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Three Blind Mice: How Hoyts got stung in the Social Media mouse-trap

Rat eating chips


Hoyts spruiks on its Facebook page that their La Premiere cinemas’ offer unsurpassed luxury in comfort and quality. Unless of course you were a patron at their Carousel cinema in Western Australia over Easter where the action off the screen was akin to a Hitchcock horror film with tales of the wiggly kind – reports of mice running rampant through the cinema and eating food off the patrons’ trays!

The first photo of a mouse eating from a bowl of chips surfaced on the Hoyts Australia Facebook page on Monday April 1 – but it quickly became apparent this was no April Fool’s Day Joke.

The post at 5.42pm by Sue Donnelly and accompanying photo spread like a virtual plague and quickly racked up over 3,000 likes, 4,000 shares and more than 2,200 comments on this post alone. Other patrons confirmed the mouse epidemic at the cinema with similar encounters and then the flood gates opened on the Hoyts Australia official Facebook page with hundreds more comments from around the country posted direct to their page – but unlike a classic silent movie, the response from Hoyts was one of deafening silence.

Their brand was under Social Media attack and they were ignoring the golden rules of crisis management – the first hour after the crisis has broken is the important one. How quickly you respond in a timely, open and honest way will determine how your PR machine can control the story, or not.

In fact it was 18 hours later before Hoyts issued a statement via Facebook about the issues raised and their response had the hallmarks of a carefully crafted message that no doubt got vetted by legal several times before agreement  on its release.

But was it too little too late? Had Hoyts got stung in the Social Media mouse-trap – I think so.

By this stage the story had spread to traditional media channels and headlined local television that night and picked up by news outlets around the nation and online, hundreds more direct posts to Hoyts Australia including a video of a mouse eating an ice-cream – the viral Oscar for best supporing actor!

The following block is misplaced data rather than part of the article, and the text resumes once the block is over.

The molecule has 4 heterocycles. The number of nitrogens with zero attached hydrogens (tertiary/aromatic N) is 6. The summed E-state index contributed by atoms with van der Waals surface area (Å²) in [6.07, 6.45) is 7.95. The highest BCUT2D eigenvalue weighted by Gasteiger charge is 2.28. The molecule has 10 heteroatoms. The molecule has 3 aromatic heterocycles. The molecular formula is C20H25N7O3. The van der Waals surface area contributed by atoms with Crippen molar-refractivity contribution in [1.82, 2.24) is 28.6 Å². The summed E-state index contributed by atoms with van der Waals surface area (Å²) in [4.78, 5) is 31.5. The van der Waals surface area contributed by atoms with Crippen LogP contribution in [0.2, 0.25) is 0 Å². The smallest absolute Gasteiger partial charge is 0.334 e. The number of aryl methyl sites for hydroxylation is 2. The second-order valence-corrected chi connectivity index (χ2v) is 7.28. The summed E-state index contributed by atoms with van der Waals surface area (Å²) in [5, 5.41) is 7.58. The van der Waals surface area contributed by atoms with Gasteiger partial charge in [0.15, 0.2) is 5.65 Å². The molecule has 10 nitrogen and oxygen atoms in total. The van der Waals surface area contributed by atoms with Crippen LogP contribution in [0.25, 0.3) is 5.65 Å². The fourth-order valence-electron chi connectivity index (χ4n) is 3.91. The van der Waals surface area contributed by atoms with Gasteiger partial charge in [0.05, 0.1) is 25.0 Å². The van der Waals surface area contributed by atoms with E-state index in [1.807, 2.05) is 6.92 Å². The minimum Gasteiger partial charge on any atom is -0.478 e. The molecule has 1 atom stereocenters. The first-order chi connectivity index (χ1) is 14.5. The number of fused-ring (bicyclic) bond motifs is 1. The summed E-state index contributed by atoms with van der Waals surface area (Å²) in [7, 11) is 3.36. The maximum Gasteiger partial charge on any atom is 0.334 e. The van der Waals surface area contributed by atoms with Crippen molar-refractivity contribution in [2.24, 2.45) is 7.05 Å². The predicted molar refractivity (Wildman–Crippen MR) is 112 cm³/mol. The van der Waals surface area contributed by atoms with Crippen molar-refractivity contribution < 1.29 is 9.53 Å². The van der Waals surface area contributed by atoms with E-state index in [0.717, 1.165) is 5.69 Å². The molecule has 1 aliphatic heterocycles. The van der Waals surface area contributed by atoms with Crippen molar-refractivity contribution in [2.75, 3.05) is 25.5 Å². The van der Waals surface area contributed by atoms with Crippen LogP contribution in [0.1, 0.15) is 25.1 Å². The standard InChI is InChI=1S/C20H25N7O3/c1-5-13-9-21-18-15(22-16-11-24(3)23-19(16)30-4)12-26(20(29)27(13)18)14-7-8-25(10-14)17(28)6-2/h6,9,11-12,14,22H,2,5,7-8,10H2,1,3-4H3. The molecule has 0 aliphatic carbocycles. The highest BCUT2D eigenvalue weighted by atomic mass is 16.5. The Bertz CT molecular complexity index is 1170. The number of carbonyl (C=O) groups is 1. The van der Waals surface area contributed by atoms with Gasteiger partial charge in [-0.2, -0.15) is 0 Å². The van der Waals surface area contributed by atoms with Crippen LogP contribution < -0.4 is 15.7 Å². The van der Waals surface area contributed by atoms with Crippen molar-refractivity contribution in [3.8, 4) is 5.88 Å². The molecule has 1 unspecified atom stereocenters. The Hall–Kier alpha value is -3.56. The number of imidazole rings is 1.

So what can Hoyts learn from this experience?

The first thing we ask our clients when they discuss the pros and cons of ‘buying into’ the Social Media space is how committed are they to managing their social media platforms and do they have a dedicated and trained Community Manager to manage their online presence?

Too many fall short of thinking they can just have a Facebook page or Twitter account without any real thought or due diligence on what it will require to manage.

Do they have a risk mitigations strategy in place? Have they established house rules to moderate their page? What are the terms and conditions for interacting on their community page, and most importantly what is their emergency response plan when things go wrong?

Unfortunately for Hoyts it would appear they haven’t asked these questions internally. Despite being an entertainment business where I can happily visit pretty much at any time to watch a movie, their social media monitoring of their official Facebook page is restricted to the hours of 9am to 5pm AEST, 7 days a week. As was the case with this incident no response was made until the next working day – too little, too late – they had missed the golden hour to respond. Where was the online monitoring of their site and why did they take so long to respond?

While happy to engage online with their audience of 96,356 ‘likes’ on the nice and proactive posts  the response to this issue left a bad taste in many of its loyal audience and seen as rather dismissive.

The issued ‘statement’ was not qualified by anyone of significance at Hoyts. So while they perpetuate ‘they take the comfort of our guests and staff that serve them very seriously” it would have been nice to see their CEO stand-up and take ownership of the issue and provide a commitment to its loyal patronage to make this the priority for the business until fixed.

Like many box-office flops, people have walked away from this experience disgusted and disappointed with many posts vowing never to return to Hoyts again. Let’s hope Hoyts reflects seriously on their response to this issue and in future the only mice we see are up on the big screen with a re-run of Stuart Little, but unfortunately for many, the credits have already rolled on Hoyts!

Jarrod Greenwood, Head of WA/SA/NT





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